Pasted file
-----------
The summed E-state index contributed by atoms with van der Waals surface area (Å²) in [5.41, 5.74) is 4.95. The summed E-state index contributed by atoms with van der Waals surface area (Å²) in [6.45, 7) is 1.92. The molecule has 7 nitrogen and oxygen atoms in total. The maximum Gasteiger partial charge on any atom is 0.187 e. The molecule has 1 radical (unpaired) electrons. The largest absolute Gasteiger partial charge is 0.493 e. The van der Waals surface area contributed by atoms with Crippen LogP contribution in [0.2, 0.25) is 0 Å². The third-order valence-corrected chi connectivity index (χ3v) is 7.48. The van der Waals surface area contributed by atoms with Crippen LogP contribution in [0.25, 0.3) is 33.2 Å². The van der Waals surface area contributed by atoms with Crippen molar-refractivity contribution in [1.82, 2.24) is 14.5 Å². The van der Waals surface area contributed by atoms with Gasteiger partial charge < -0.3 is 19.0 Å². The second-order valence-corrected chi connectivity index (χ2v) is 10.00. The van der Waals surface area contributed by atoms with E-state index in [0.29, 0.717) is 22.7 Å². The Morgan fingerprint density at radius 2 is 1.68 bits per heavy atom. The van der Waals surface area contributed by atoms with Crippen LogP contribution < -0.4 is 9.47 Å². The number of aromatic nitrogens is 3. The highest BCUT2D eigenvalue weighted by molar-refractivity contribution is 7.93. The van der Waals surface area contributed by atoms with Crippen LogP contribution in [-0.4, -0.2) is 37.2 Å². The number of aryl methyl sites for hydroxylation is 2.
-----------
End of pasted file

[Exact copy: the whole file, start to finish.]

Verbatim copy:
The summed E-state index contributed by atoms with van der Waals surface area (Å²) in [5.41, 5.74) is 4.95. The summed E-state index contributed by atoms with van der Waals surface area (Å²) in [6.45, 7) is 1.92. The molecule has 7 nitrogen and oxygen atoms in total. The maximum Gasteiger partial charge on any atom is 0.187 e. The molecule has 1 radical (unpaired) electrons. The largest absolute Gasteiger partial charge is 0.493 e. The van der Waals surface area contributed by atoms with Crippen LogP contribution in [0.2, 0.25) is 0 Å². The third-order valence-corrected chi connectivity index (χ3v) is 7.48. The van der Waals surface area contributed by atoms with Crippen LogP contribution in [0.25, 0.3) is 33.2 Å². The van der Waals surface area contributed by atoms with Crippen molar-refractivity contribution in [1.82, 2.24) is 14.5 Å². The van der Waals surface area contributed by atoms with Gasteiger partial charge < -0.3 is 19.0 Å². The second-order valence-corrected chi connectivity index (χ2v) is 10.00. The van der Waals surface area contributed by atoms with E-state index in [0.29, 0.717) is 22.7 Å². The Morgan fingerprint density at radius 2 is 1.68 bits per heavy atom. The van der Waals surface area contributed by atoms with Crippen LogP contribution < -0.4 is 9.47 Å². The number of aromatic nitrogens is 3. The highest BCUT2D eigenvalue weighted by molar-refractivity contribution is 7.93. The van der Waals surface area contributed by atoms with Crippen LogP contribution in [-0.4, -0.2) is 37.2 Å². The number of aryl methyl sites for hydroxylation is 2.